cemeteryGrave of an unknown American combatant in Oise-Aisne Cemetery. Killed in 1917Graves of unknown French combatants killed during World War
War
One
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Metropole
The metropole (from the Greek metropolis for "mother city") is the homeland or central territory of a colonial empire. The term was mainly used in the scope of the British, French and Portuguese empires to designate their European territories, as opposed to their colonial or overseas territories.Contents1 British Empire 2 Portuguese Empire 3 Footnotes 4 ReferencesBritish Empire[edit] The Metropole is the British metropolitan centre of the British Empire; i.e., the United Kingdom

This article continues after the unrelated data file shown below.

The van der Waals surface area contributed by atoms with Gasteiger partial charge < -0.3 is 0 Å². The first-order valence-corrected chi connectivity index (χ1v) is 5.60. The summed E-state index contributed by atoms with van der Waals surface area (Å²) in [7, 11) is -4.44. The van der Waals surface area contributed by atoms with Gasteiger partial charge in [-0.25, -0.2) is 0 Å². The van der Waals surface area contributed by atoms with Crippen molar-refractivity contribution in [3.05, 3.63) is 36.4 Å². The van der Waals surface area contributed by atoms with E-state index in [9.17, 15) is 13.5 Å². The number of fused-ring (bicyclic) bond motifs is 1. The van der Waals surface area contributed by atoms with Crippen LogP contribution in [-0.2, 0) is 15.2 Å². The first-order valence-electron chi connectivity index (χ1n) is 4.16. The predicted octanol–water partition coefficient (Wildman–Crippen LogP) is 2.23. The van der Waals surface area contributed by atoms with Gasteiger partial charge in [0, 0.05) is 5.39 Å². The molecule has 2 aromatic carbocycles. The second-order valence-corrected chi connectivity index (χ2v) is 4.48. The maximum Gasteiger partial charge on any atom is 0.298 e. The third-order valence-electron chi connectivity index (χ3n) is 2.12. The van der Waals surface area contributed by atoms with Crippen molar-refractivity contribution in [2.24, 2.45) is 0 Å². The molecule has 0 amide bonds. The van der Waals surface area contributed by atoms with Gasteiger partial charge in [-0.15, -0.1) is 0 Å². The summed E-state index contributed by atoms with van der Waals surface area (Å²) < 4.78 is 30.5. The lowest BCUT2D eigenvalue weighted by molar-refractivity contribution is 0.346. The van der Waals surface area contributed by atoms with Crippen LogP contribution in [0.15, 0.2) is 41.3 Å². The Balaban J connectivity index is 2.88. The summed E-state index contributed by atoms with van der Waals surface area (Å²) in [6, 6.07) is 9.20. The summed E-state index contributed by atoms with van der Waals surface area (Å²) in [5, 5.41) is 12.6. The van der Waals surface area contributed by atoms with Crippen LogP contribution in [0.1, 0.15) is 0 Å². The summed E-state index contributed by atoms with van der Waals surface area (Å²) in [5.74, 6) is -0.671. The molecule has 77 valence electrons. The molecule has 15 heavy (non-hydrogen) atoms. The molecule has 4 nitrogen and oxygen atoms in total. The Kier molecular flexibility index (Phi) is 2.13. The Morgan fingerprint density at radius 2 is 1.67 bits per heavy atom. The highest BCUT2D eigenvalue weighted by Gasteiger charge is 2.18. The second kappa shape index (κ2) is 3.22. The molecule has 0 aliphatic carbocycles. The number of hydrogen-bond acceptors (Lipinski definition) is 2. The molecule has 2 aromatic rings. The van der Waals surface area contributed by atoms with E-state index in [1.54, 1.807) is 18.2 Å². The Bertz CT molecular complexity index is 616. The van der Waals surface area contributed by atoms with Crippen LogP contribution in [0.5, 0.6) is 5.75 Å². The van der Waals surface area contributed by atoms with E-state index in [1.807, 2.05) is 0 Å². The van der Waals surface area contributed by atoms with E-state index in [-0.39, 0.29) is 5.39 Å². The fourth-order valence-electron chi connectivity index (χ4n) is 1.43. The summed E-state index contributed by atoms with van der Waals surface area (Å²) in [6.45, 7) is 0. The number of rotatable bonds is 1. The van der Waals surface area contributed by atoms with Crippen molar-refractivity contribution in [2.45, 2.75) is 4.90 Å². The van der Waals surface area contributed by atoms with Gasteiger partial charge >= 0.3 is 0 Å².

United Kingdom
itself
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Swynnerton Plan
Swynnerton
Swynnerton
is a village and civil parish in Staffordshire, England. It lies in the Borough of Stafford, and at the 2001 census had a population of 4,233,[2] increasing to 4,453 at the 2011 Census. Swynnerton
Swynnerton
is listed in the Domesday Book
Domesday Book
identifying the lord in 1066 as Brothir (of Oaken) and in 1086, Edelo (of Rauceby), who was in service to Robert de Stafford, the tenant-in-chief. The record shows the settlement consisted of ten villagers' households, and five smallholders. Property consisted of eight ploughlands suitable for one lord's plough teams, and six men's plough teams. Other resources are listed as ten acres of meadow, and one league of woodland. The owner's value was estimated at £2.[3] St Mary's Church dates back to at least the 13th century, and as far back as the 11th century.[4][5] Swynnerton
Swynnerton